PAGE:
Report Card on American Education: Ranking State K-12 Performance, Progress, and Reform; 17th Edition
Report Card on American Education: Ranking State K-12 Performance, Progress, and Reform; 17th Edition
Report Card on American Education: Ranking State K-12 Performance, Progress, and Reform; 17th Edition
Report Card on American Education: Ranking State K-12 Performance, Progress, and Reform; 17th Edition
Report Card on American Education: Ranking State K-12 Performance, Progress, and Reform; 17th Edition
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Report Card on American Education: Ranking State K-12 Performance, Progress, and Reform; 17th Edition

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The 17th edition of the Report Card on American Education contains a comprehensive overview of educational achievement levels (performance and gains for low-income students) for the 50 states and the District of Columbia (see full report for complete methodology). The Report Card details what education policies states currently have in place and provides a roadmap for legislators to follow to bring about educational excellence in their state.



Focusing on the reforms recently enacted in Indiana, and with a foreword by Indiana Governor Mitch Daniels, this Report Card on American Education examines the experiences other states can learn from the struggles and triumphs in Indiana.



For more information, please visit www.alec.org.

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Transcript of "Report Card on American Education: Ranking State K-12 Performance, Progress, and Reform; 17th Edition"

  1. 1. Report Card onAmerican EducationRanking State K-12 Performance, Progress, and ReformDr. Matthew LadnerDan Lips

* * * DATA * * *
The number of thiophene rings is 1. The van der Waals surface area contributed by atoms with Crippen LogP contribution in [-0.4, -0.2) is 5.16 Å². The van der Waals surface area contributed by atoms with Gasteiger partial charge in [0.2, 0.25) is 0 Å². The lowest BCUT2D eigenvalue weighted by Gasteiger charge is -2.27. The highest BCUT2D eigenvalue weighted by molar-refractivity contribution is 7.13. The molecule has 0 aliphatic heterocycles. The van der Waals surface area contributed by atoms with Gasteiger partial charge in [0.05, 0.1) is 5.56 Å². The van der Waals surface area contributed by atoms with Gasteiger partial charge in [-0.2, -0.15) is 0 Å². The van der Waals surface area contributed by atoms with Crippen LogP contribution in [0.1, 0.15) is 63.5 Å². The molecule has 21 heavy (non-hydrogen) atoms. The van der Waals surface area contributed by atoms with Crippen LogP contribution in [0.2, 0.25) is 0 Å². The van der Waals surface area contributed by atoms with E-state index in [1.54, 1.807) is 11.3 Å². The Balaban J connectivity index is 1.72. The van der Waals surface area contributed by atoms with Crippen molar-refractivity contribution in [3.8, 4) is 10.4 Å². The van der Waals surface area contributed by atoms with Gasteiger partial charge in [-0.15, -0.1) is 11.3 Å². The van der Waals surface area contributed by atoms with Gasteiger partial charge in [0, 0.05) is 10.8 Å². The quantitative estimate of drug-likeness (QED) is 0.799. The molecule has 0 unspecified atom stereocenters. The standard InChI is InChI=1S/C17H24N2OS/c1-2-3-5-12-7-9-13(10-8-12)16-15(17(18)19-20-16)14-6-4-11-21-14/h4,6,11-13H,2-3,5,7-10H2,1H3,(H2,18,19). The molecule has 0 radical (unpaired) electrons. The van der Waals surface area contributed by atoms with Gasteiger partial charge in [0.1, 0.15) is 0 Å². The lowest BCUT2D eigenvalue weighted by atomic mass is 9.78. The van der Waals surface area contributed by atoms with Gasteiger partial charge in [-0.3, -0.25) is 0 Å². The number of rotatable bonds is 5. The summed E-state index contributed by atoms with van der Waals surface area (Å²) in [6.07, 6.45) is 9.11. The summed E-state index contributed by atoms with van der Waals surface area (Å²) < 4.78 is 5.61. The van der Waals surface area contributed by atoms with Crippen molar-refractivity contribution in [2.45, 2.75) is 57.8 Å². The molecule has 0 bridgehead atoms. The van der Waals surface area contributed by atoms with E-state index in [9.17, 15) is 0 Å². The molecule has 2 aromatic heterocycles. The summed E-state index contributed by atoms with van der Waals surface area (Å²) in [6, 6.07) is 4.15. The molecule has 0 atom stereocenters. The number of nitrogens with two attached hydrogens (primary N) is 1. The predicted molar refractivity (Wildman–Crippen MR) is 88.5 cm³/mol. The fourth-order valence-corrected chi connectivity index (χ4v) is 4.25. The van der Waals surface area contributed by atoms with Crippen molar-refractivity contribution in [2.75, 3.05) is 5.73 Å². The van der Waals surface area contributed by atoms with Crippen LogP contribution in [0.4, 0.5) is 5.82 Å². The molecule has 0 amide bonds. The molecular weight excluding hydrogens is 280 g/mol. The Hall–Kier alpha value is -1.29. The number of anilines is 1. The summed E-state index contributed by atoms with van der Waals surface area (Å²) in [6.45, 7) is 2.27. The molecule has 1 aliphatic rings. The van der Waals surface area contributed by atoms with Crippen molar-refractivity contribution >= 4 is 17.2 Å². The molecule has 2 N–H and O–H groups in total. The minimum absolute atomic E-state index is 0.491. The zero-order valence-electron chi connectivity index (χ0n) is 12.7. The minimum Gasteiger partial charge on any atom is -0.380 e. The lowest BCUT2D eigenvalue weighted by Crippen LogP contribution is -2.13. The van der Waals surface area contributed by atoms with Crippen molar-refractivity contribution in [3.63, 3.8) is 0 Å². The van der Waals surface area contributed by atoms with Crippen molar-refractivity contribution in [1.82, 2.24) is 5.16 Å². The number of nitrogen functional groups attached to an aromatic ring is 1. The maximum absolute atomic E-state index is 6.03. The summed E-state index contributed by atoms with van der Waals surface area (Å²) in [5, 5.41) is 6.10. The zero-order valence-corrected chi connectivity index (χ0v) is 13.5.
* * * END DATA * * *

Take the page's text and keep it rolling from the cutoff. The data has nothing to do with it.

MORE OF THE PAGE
2. 2. Report Card on American Education:Ranking State K-12 Performance, Progress, and Reform© 2012 American Legislative Exchange CouncilAll rights reserved. Except as permitted under the UnitedStates Copyright Act of 1976, no part of this publication maybe reproduced or distributed in any form or by any means,or stored in a database or retrieval system without the priorpermission of the publisher.Published byAmerican Legislative Exchange Council1101 Vermont Ave., NW, 11th FloorWashington, D.C. 20005Phone: (202) 466-3800Fax: (202) 466-3801www.alec.orgFor more information, contactthe ALEC Public Affairs office.Dr. Matthew Ladner and Dan LipsDavid J. Myslinski, Director, Education Task ForceISBN: 978-0-9822315-9-3Report Card on American Education: Ranking State K-12 Performance, Progress, and Reform has been published by the AmericanLegislative Exchange Council (ALEC) as part of its mission to discuss, develop, and disseminate public policies that expandfree markets, promote economic growth, limit the size of government, and preserve individual liberty. ALEC is the nation’slargest nonpartisan, voluntary membership organization of state legislators, with 2,000 members across the nation. ALECis governed by a Board of Directors of state legislators, which is advised by a Private Enterprise Board representing majorcorporate and foundation sponsors.ALEC is classified by the Internal Revenue Service as a 501(c)(3) nonprofit, public policy organization. Individuals, philanthropicfoundations, corporations, companies, or associations are eligible to support ALEC’s work through tax-deductible gifts.